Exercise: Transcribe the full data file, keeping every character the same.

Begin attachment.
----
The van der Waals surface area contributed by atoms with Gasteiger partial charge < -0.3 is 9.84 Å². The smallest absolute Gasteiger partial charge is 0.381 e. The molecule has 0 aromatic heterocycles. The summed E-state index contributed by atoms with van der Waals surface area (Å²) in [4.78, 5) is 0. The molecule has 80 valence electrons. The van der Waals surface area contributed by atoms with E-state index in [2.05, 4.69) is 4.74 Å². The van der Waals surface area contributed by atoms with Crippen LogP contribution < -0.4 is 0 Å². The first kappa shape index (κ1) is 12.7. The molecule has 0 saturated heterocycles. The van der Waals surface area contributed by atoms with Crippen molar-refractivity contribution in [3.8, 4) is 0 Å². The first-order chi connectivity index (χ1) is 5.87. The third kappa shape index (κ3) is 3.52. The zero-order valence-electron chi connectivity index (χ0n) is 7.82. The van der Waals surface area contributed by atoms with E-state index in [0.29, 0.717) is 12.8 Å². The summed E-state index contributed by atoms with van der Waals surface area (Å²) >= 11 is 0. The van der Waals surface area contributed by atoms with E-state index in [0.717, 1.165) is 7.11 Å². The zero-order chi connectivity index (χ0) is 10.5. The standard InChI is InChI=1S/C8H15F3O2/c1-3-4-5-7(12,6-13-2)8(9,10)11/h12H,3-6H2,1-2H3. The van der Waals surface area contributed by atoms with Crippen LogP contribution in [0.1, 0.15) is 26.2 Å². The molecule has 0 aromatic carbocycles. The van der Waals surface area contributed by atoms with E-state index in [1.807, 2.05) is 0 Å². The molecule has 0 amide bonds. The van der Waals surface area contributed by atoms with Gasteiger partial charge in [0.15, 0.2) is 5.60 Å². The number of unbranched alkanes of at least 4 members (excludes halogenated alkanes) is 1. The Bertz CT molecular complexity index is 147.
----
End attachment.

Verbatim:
The van der Waals surface area contributed by atoms with Gasteiger partial charge < -0.3 is 9.84 Å². The smallest absolute Gasteiger partial charge is 0.381 e. The molecule has 0 aromatic heterocycles. The summed E-state index contributed by atoms with van der Waals surface area (Å²) in [4.78, 5) is 0. The molecule has 80 valence electrons. The van der Waals surface area contributed by atoms with E-state index in [2.05, 4.69) is 4.74 Å². The van der Waals surface area contributed by atoms with Crippen LogP contribution < -0.4 is 0 Å². The first kappa shape index (κ1) is 12.7. The molecule has 0 saturated heterocycles. The van der Waals surface area contributed by atoms with Crippen molar-refractivity contribution in [3.8, 4) is 0 Å². The first-order chi connectivity index (χ1) is 5.87. The third kappa shape index (κ3) is 3.52. The zero-order valence-electron chi connectivity index (χ0n) is 7.82. The van der Waals surface area contributed by atoms with E-state index in [0.29, 0.717) is 12.8 Å². The summed E-state index contributed by atoms with van der Waals surface area (Å²) >= 11 is 0. The van der Waals surface area contributed by atoms with E-state index in [0.717, 1.165) is 7.11 Å². The zero-order chi connectivity index (χ0) is 10.5. The standard InChI is InChI=1S/C8H15F3O2/c1-3-4-5-7(12,6-13-2)8(9,10)11/h12H,3-6H2,1-2H3. The van der Waals surface area contributed by atoms with Crippen LogP contribution in [0.1, 0.15) is 26.2 Å². The molecule has 0 aromatic carbocycles. The van der Waals surface area contributed by atoms with E-state index in [1.807, 2.05) is 0 Å². The molecule has 0 amide bonds. The van der Waals surface area contributed by atoms with Gasteiger partial charge in [0.15, 0.2) is 5.60 Å². The number of unbranched alkanes of at least 4 members (excludes halogenated alkanes) is 1. The Bertz CT molecular complexity index is 147.